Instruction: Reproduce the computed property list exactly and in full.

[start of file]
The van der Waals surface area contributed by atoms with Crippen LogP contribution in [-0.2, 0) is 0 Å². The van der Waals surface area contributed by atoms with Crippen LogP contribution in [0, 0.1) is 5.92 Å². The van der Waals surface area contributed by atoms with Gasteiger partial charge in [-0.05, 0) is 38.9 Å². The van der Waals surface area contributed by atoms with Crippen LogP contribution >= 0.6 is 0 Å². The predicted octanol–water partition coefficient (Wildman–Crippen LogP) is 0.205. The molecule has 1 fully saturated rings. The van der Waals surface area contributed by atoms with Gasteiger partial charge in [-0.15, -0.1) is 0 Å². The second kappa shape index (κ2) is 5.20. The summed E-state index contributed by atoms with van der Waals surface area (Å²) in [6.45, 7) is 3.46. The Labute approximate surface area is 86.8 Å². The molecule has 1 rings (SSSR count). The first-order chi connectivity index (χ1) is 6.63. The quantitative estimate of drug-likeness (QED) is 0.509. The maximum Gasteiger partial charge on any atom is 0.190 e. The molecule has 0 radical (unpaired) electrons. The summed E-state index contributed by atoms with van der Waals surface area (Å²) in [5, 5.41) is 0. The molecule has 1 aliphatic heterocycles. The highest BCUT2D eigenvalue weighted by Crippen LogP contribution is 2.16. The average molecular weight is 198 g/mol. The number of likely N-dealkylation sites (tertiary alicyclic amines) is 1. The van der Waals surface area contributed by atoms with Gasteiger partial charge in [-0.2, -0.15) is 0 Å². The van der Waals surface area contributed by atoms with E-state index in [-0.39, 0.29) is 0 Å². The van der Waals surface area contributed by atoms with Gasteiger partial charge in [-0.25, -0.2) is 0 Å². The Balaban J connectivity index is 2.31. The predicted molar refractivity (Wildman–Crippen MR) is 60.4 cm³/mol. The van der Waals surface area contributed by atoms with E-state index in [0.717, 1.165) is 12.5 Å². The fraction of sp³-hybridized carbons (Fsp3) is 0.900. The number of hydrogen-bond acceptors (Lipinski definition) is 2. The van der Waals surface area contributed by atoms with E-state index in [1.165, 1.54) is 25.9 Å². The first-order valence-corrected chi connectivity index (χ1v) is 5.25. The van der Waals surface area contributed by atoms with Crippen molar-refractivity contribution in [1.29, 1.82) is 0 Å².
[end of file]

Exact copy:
The van der Waals surface area contributed by atoms with Crippen LogP contribution in [-0.2, 0) is 0 Å². The van der Waals surface area contributed by atoms with Crippen LogP contribution in [0, 0.1) is 5.92 Å². The van der Waals surface area contributed by atoms with Gasteiger partial charge in [-0.05, 0) is 38.9 Å². The van der Waals surface area contributed by atoms with Crippen LogP contribution >= 0.6 is 0 Å². The predicted octanol–water partition coefficient (Wildman–Crippen LogP) is 0.205. The molecule has 1 fully saturated rings. The van der Waals surface area contributed by atoms with Gasteiger partial charge in [-0.15, -0.1) is 0 Å². The second kappa shape index (κ2) is 5.20. The summed E-state index contributed by atoms with van der Waals surface area (Å²) in [6.45, 7) is 3.46. The Labute approximate surface area is 86.8 Å². The molecule has 1 rings (SSSR count). The first-order chi connectivity index (χ1) is 6.63. The quantitative estimate of drug-likeness (QED) is 0.509. The maximum Gasteiger partial charge on any atom is 0.190 e. The molecule has 0 radical (unpaired) electrons. The summed E-state index contributed by atoms with van der Waals surface area (Å²) in [5, 5.41) is 0. The molecule has 1 aliphatic heterocycles. The highest BCUT2D eigenvalue weighted by Crippen LogP contribution is 2.16. The average molecular weight is 198 g/mol. The number of likely N-dealkylation sites (tertiary alicyclic amines) is 1. The van der Waals surface area contributed by atoms with Gasteiger partial charge in [-0.2, -0.15) is 0 Å². The van der Waals surface area contributed by atoms with E-state index in [-0.39, 0.29) is 0 Å². The van der Waals surface area contributed by atoms with Gasteiger partial charge in [-0.25, -0.2) is 0 Å². The Balaban J connectivity index is 2.31. The predicted molar refractivity (Wildman–Crippen MR) is 60.4 cm³/mol. The van der Waals surface area contributed by atoms with E-state index in [0.717, 1.165) is 12.5 Å². The fraction of sp³-hybridized carbons (Fsp3) is 0.900. The number of hydrogen-bond acceptors (Lipinski definition) is 2. The van der Waals surface area contributed by atoms with E-state index in [1.165, 1.54) is 25.9 Å². The first-order valence-corrected chi connectivity index (χ1v) is 5.25. The van der Waals surface area contributed by atoms with Crippen molar-refractivity contribution in [1.29, 1.82) is 0 Å².